“We are interested in having him because we have two presidents coming from Latin America. I thought it would be good to have an authoritative voice from North America,” Sanchez Sorondo said. Asked when the invitation was extended, he said, “Quite some time ago.”
Archer didn’t respond to subsequent phone and e-mail requests from Bloomberg News for a response to Sanchez Sorondo’s remarks.
A copy of the invitation to Sanders provided by the chancellor’s office is dated March 30 and signed by Sanchez Sorondo. The letter says he’s inviting the senator “on behalf of” Archer and the conference organizers. An announcement about Sanders’ participation, also under Sanchez Sorondo’s name, was released early Friday.
Bolivian President Evo Morales and Ecuadorean President Rafael Correa are listed as speakers at the event on the academy’s website. Sanders isn’t listed as a speaker.
Sanders, who has made economic disparities the centerpiece of his campaign, earlier on Friday said, “This is an invitation from the Vatican, from a pope that I have enormous respect for in term of the level of consciousness that he’s raising on the need to have morality in our economy.”
Weaver said on Bloomberg Television’s “With All Due Respect” Friday that Sanders has “great affinity” for the pope and his message on the moral economy, adding that he has no intention of canceling the trip to continue campaigning in New York, which will be a pivotal contest in the Democratic race.
“Some things are more important than politics,” Weaver said. “When you get invited by the Vatican, I think you go.”
The office of the pope moved to distance the pontiff from the visit. Father Federico Lombardi, the Pope’s spokesman, said Sanders had been invited “not by the pope but by the Pontifical Academy of Social Sciences.” Lombardi told the Italian news agency Ansa: “For the moment there is no expectation that there will also be a meeting with the pope.”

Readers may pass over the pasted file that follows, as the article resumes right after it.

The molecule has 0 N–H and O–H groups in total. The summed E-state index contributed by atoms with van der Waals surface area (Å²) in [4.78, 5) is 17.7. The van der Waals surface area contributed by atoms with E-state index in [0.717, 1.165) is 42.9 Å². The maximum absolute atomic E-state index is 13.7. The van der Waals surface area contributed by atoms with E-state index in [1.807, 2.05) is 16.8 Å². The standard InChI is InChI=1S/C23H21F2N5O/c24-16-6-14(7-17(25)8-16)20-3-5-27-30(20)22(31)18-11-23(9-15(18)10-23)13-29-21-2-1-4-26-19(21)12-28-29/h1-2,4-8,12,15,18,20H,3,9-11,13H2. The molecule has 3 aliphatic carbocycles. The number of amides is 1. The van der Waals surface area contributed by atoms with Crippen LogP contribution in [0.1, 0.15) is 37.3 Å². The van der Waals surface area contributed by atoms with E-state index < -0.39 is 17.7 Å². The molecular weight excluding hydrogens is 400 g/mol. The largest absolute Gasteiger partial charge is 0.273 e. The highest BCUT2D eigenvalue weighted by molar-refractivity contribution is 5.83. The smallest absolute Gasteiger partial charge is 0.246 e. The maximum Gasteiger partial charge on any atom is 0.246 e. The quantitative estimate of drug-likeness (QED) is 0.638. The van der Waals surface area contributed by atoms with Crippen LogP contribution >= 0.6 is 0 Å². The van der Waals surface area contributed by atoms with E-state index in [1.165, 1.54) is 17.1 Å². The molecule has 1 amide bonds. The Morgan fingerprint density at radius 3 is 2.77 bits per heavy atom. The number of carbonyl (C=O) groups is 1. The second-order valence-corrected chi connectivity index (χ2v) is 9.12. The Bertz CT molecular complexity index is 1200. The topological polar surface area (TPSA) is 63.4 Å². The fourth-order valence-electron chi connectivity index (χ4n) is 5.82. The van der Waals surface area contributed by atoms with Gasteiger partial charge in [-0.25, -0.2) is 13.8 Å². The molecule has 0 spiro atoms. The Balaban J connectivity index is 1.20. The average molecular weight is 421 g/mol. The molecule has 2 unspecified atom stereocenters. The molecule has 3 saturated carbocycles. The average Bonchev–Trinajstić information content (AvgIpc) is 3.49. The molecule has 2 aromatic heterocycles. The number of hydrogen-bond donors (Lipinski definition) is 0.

Francis has raised the Catholic church’s emphasis on issues of poverty, environmental stewardship, and aid to refugees. The pope already has played a role in this year’s election through criticism of anti-immigrant policies embraced by Republican candidates. He caused a stir in February with his response to a journalist’s question about Republican Donald Trump’s proposal to build a wall along the U.S. southern border with Mexico to prevent immigrants from crossing illegally.
“A person who thinks only about building walls, wherever they may be, and not building bridges, is not Christian,” the Pope said. He demurred when asked if Catholics should vote for Trump.
Presidential candidates, including Democrat Barack Obama in 2008 and Republican Mitt Romney in 2012, made tours of foreign capitals to respond to criticism of inexperience on the world stage. In both cases, they traveled to multiple countries and waited until after they had clinched their party’s nominations.
The conference Sanders will attend marks the 25th anniversary of an encyclical by Pope John Paul II that criticized excesses of unfettered capitalism.